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Publication numberUS3782125 A
Publication typeGrant
Publication dateJan 1, 1974
Filing dateJan 11, 1972
Priority dateJan 11, 1972
Publication numberUS 3782125 A, US 3782125A, US-A-3782125, US3782125 A, US3782125A
InventorsHoll E
Original AssigneeHoll E
Export CitationBiBTeX, EndNote, RefMan
External Links: USPTO, USPTO Assignment, Espacenet
Earth shoring apparatus
US 3782125 A
Abstract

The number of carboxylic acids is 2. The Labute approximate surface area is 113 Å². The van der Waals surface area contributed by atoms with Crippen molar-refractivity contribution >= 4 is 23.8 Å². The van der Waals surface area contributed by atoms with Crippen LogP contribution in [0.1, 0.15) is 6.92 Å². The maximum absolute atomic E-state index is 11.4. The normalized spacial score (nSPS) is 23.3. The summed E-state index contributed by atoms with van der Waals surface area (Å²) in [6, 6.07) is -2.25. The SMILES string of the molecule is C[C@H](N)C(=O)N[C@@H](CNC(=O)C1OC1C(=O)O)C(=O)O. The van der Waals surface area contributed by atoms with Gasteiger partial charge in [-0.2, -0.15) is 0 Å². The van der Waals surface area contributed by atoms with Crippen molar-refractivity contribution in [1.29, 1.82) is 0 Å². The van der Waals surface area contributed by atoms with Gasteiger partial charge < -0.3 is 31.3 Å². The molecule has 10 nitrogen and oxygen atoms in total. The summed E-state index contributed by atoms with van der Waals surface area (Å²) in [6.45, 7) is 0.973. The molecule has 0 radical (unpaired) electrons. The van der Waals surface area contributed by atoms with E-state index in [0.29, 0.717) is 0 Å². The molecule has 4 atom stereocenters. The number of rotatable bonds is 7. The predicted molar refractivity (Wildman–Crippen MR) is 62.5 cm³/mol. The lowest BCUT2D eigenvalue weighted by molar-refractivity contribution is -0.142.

Two opposed, parallel series of suitably guided, elongate, non-interlocking, steel sheeting elements are driven vertically into the earth adjacent to an area where earth is to be excavated, to shore against earth collapse. The driving of the sheeting elements is accomplished by hydraulic or other fluid means associated with such elements, and the weight of relatively massive manifolds and fluid-supply and fluid-distribution pipes is utilized to assist gravitation of the sheeting elements into the earth as the hydraulic fluid flushes earth away from beneath the sheeting elements. Under many soil conditions, additional weight is imposed upon the upper ends of the sheeting elements to assist the hydraulic or fluid means. The imposition of suction through the hydraulic means may be employed under some soil conditions to de-water the earth area at or adjacent to the excavation.